Episode 348: December 20, 2012
by David Skinner
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Ever have the feeling that words should come with warning labels? In most dictionaries, they do. In the fifth edition of the American Heritage Dictionary, published in 2011, tummy is labeled “informal” and described as baby talk. It is hard to imagine a native speaker not knowing this already, but there it is, the information you need to avoid telling your boss that you are staying home because you have a boo-boo in your tummy-wummy.
What Is Slang?
Another term dictionaries use to mark off jokey or troublemaking words is “slang.” Merriam-Webster Online says that words labeled slang “are especially appropriate in contexts of extreme informality [and] . . . are composed typically of shortened or altered forms or extravagant or facetious figures of speech.” Merriam-Webster gives the example of barb, the slang abbreviation of barbiturate, but then says that slang can sometimes be very hard to identify.
According to these dictionary-makers, “there is no satisfactory objective test for slang, especially with reference to a word out of context. No word, in fact, is invariably slang, and many standard words can be given slang applications.”
So . . . sometimes slang words are not slang? And sometimes standard words are? Yes, according to Merriam-Webster.
But if you think of slang as a way of describing language that is inappropriate to generally humorless verbal interactions (say an office conversation about the contents of a budget report), it makes sense. Slang, in other words, is NSFW, “not safe for work.”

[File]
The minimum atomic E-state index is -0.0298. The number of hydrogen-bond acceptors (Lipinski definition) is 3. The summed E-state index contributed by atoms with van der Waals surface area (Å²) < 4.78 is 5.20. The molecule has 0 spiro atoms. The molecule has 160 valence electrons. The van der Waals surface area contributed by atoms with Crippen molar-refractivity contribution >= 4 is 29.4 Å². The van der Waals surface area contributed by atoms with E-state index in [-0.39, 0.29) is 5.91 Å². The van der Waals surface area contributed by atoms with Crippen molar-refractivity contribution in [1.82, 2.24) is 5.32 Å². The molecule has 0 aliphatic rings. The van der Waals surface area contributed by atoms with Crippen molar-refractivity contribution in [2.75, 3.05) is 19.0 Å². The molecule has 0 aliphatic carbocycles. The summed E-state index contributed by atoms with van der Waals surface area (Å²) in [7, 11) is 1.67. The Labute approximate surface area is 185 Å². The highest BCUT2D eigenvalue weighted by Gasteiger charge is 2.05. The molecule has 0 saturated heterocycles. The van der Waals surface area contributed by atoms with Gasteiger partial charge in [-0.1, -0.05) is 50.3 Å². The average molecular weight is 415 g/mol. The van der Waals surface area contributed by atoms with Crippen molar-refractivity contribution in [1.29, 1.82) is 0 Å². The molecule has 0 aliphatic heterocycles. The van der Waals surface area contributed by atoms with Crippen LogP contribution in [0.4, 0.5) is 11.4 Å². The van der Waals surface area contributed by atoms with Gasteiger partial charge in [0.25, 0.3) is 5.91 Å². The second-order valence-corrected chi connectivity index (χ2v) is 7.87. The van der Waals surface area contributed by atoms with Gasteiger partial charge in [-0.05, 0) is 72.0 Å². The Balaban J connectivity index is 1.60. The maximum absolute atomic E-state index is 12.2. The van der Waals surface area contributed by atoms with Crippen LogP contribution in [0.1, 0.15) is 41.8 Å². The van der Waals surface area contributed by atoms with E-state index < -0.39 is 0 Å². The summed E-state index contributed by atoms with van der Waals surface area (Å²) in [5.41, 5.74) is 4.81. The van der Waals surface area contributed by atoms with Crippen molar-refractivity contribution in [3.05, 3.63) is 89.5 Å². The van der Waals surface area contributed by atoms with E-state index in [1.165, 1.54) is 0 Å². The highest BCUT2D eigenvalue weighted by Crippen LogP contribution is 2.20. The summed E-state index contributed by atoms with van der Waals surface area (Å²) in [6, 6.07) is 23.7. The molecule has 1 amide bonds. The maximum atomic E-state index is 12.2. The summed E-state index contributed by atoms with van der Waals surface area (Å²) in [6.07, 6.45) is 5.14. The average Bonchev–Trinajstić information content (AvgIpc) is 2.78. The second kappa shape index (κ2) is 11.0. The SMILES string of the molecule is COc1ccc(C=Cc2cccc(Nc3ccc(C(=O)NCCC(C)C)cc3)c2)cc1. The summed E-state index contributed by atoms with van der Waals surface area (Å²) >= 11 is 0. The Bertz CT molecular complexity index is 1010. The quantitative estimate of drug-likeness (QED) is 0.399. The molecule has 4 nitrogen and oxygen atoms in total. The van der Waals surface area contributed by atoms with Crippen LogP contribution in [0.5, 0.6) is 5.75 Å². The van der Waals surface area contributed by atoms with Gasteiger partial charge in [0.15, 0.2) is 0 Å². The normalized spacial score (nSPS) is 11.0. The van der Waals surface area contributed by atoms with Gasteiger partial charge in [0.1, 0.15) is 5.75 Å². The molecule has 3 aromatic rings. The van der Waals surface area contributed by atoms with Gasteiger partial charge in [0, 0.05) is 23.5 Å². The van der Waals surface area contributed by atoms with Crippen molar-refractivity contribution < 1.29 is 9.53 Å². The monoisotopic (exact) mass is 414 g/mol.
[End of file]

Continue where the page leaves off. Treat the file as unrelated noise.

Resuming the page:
Take radical, which when it means awesome or excellent (sometimes followed by dude) is labeled slang in Merriam-Webster’s Collegiate dictionary. But radical may also be used “extravagantly” in a context like semiconductor technology to describe a development that is exciting but not quite earth-shattering. Would that be slang or standard? And what about radical in politics, where it is sometimes considered a smear word? Its meaning there is perfectly standard, but is it slang or inappropriate or offensive when used in phrases such as radical right and radical Islam?
The common failing of usage labels is that they tend to be too categorical. The latest edition of the American Heritage Dictionary says high tech is informal, and it’s certainly less formal than high technology, but high tech is so common it would not seem out of place in a White House address. Usage labels have also been sometimes used to mark off words that dictionary editors don’t personally like.
Radical happened to be a word that Philip Gove didn’t like. Gove was the editor of Webster’s Third Unabridged, the so-called permissive dictionary which was published in 1961. He was often accused of being radical, not least because he had adopted a new system of usage labels.
Less “Slang,” More “Nonstandard”